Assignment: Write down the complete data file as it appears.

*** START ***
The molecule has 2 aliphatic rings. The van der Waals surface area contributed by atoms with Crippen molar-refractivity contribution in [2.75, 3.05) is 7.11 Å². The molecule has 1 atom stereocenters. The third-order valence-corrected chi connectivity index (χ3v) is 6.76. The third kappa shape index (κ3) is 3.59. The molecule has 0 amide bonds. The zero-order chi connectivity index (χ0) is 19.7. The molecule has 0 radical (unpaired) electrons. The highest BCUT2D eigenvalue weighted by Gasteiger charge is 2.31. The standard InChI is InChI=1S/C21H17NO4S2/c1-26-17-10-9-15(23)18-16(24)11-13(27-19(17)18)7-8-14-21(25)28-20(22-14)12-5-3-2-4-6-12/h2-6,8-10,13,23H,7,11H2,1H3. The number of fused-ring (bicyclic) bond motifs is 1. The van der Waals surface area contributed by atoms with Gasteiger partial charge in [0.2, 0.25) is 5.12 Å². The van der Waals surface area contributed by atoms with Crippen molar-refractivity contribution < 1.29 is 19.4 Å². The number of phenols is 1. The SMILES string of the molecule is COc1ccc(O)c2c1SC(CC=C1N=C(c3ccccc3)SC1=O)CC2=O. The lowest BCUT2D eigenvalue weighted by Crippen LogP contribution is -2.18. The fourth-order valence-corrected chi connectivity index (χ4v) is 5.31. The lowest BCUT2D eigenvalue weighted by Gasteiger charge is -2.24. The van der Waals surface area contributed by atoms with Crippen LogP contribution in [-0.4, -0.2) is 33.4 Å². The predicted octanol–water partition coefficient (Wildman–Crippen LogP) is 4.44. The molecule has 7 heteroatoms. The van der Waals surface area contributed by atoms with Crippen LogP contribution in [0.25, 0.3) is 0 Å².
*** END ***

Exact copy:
The molecule has 2 aliphatic rings. The van der Waals surface area contributed by atoms with Crippen molar-refractivity contribution in [2.75, 3.05) is 7.11 Å². The molecule has 1 atom stereocenters. The third-order valence-corrected chi connectivity index (χ3v) is 6.76. The third kappa shape index (κ3) is 3.59. The molecule has 0 amide bonds. The zero-order chi connectivity index (χ0) is 19.7. The molecule has 0 radical (unpaired) electrons. The highest BCUT2D eigenvalue weighted by Gasteiger charge is 2.31. The standard InChI is InChI=1S/C21H17NO4S2/c1-26-17-10-9-15(23)18-16(24)11-13(27-19(17)18)7-8-14-21(25)28-20(22-14)12-5-3-2-4-6-12/h2-6,8-10,13,23H,7,11H2,1H3. The number of fused-ring (bicyclic) bond motifs is 1. The van der Waals surface area contributed by atoms with Gasteiger partial charge in [0.2, 0.25) is 5.12 Å². The van der Waals surface area contributed by atoms with Crippen molar-refractivity contribution < 1.29 is 19.4 Å². The number of phenols is 1. The SMILES string of the molecule is COc1ccc(O)c2c1SC(CC=C1N=C(c3ccccc3)SC1=O)CC2=O. The lowest BCUT2D eigenvalue weighted by Crippen LogP contribution is -2.18. The fourth-order valence-corrected chi connectivity index (χ4v) is 5.31. The lowest BCUT2D eigenvalue weighted by Gasteiger charge is -2.24. The van der Waals surface area contributed by atoms with Crippen LogP contribution in [-0.4, -0.2) is 33.4 Å². The predicted octanol–water partition coefficient (Wildman–Crippen LogP) is 4.44. The molecule has 7 heteroatoms. The van der Waals surface area contributed by atoms with Crippen LogP contribution in [0.25, 0.3) is 0 Å².